Tradition of lace and contemporary art

Until recently, it was quite common in Malta to observe women making bizzilla (lace) on a ‘trajbu’ (a hard cylinder-like pillow made of straw and covered with brown paper) with ‘ċombini’ (bobbins), on the doorstep of their house.

Lace has been used in the Maltese Islands since the time of the Knights. One of the very first visual records of lace in Malta can be seen at the beautiful tomb of the French Cardinal and Grand Master Hugues Loubenx de Verdalle (Grand Master of the Order of Malta between 1582 and 1595), located in the crypt of St John’s Co-Cathedral; the lace can be seen on the edge of the Grand Master’s ecclesiastical robe. Whether the original lace was made in Malta or in France remains unknown.

Lady Hamilton Chichester gave to the Ciglia family in 1833, on a lace making competition in Malta, a Greek pattern with which they started to make white and black guipures (a heavy lace consisting of embroidered motifs bound together by large connecting stitches). This eventually became known as “Maltese Lace”.

The “Maltese lace” has usually the following characteristics:

  • It is made from cream silk; black silk was also used in the past and, occasionally, linen thread.
  • The 8 pointed Maltese cross is often part of the pattern, worked in whole or cloth stitch.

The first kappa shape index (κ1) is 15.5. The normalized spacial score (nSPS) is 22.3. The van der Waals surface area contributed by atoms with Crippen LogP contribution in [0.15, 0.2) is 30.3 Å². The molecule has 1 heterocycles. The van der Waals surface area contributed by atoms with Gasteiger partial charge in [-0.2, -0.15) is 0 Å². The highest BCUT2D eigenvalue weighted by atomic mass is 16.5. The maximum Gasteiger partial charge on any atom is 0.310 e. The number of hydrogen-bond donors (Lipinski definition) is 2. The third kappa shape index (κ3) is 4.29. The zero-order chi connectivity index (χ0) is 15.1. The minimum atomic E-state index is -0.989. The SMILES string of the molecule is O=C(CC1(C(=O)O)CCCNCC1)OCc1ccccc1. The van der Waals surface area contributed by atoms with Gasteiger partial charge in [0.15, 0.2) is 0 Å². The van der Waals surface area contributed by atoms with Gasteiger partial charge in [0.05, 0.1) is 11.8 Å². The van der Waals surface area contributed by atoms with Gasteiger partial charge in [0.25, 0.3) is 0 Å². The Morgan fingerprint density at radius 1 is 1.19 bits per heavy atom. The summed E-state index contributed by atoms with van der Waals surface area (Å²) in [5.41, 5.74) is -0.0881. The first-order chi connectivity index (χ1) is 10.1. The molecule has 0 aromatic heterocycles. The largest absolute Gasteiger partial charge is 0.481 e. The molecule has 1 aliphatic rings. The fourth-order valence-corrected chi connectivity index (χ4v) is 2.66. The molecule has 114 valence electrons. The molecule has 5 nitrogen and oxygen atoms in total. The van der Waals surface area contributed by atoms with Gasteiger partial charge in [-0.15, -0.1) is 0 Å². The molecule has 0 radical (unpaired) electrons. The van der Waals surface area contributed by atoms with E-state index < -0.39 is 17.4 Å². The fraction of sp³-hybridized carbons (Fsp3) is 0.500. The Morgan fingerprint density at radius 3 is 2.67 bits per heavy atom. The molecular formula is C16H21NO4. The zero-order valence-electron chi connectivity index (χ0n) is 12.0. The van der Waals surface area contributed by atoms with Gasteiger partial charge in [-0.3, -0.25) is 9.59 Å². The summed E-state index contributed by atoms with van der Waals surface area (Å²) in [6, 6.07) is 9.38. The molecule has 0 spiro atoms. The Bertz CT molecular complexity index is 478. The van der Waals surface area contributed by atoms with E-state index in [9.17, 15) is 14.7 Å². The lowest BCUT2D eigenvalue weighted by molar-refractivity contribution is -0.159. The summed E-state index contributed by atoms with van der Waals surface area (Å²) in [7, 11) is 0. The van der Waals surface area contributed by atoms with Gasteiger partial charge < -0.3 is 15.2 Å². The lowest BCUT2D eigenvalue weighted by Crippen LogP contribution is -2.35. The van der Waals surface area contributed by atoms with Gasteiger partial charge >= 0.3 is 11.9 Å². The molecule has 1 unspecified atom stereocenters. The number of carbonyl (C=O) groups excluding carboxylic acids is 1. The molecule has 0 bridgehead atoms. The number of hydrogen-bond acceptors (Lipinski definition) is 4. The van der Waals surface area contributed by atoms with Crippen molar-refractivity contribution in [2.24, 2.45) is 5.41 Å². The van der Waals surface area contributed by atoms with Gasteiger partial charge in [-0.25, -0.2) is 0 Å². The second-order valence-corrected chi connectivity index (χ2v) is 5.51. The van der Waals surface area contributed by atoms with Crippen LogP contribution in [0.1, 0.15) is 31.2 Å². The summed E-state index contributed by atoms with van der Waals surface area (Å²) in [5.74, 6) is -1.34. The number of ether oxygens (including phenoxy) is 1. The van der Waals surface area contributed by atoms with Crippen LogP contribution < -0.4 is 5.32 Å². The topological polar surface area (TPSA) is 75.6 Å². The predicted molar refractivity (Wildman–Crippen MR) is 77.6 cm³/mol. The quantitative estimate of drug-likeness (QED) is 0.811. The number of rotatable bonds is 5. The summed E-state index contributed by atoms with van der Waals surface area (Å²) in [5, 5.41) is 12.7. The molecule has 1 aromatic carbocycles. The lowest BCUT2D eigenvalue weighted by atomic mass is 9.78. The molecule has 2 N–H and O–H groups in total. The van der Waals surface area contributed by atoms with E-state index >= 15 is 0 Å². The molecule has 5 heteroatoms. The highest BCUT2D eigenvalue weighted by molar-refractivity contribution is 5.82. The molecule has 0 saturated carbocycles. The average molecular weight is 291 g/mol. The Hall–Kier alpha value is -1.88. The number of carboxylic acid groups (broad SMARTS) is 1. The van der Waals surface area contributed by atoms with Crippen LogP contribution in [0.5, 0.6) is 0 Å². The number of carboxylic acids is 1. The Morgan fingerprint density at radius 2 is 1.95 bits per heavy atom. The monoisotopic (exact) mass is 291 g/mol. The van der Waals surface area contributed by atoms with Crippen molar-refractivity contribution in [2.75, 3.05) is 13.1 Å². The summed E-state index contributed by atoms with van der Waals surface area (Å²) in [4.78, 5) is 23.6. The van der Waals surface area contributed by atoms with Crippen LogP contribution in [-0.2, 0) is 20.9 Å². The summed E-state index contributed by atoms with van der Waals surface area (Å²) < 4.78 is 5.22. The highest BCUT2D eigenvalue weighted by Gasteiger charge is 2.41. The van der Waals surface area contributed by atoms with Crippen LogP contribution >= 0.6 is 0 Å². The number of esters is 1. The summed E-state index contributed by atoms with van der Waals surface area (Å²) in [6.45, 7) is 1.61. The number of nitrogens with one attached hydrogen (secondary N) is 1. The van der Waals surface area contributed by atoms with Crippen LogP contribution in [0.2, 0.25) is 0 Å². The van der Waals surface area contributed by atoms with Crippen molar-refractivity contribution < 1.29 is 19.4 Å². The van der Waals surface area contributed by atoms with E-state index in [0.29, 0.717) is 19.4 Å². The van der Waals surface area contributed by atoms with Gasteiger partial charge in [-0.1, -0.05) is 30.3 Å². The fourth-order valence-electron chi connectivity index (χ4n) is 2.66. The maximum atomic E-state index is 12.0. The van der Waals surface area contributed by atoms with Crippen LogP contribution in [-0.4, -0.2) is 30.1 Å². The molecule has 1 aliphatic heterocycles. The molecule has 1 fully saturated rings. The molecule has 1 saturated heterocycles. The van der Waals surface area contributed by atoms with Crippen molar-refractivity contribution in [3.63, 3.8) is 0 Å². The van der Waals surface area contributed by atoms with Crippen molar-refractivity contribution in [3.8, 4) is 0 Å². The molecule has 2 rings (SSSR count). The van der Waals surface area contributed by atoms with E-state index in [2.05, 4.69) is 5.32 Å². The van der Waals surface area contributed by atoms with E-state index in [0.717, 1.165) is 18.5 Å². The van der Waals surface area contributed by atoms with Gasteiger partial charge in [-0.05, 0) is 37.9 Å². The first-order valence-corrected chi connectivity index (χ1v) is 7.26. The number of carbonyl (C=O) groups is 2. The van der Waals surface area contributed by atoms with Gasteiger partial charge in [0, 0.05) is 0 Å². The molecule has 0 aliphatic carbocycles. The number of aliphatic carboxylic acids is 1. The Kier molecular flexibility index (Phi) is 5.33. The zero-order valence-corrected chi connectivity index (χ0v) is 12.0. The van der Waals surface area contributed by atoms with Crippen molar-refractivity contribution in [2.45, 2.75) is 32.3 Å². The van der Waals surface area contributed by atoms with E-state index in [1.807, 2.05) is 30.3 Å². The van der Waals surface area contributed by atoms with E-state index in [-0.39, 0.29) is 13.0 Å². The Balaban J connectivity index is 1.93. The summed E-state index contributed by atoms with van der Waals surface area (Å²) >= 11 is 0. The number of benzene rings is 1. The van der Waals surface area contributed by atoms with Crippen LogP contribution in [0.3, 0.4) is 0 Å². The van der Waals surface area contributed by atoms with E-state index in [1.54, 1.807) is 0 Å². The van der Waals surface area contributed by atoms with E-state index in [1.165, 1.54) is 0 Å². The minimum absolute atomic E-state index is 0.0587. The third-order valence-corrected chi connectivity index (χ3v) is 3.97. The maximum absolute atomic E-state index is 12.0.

• The pattern may also have closely worked leaves known as “wheat ears” or “oats”. These are plump and rounded in shape, rather than the long narrow leaves of other types of bobbin lace.

Lace themes and structures are visible in many aspects of current art and design. Artists and designers are choosing to work with lace to use the evocative and suggestive nature of the material to transform, manipulate and demonstrate lace in new ways. Art practitioners are using themes that incorporate ideas around gender including domesticity, sexuality and erotica, whilst designers are reinterpreting intricate structures of lace exploring and subverting materials that challenge the traditional construction of lace. Many contemporary fiber artists are applying bobbin and needle lacemaking techniques to a multitude of fibers and filaments in unlimited colors and textures to interpret their world.

The Mayonze room, at The Snop House Boutique Hotel in Senglea, features a French artist, Dominique De Beir, who perforates and dredges all kinds of “poor” surfaces using singular instruments that she creates.

Disrupting the vocabulary of painting (support, material, color) by the randomness of gesture and trace, she seeks to focus on notions of inscription and marking, between surface and depth, of which she explores the physical impact, the density, the rhythm.
What interests Dominique in the lace making is that there is, on the one hand, a perforation and on the other hand, the gesture of creating a vacuum.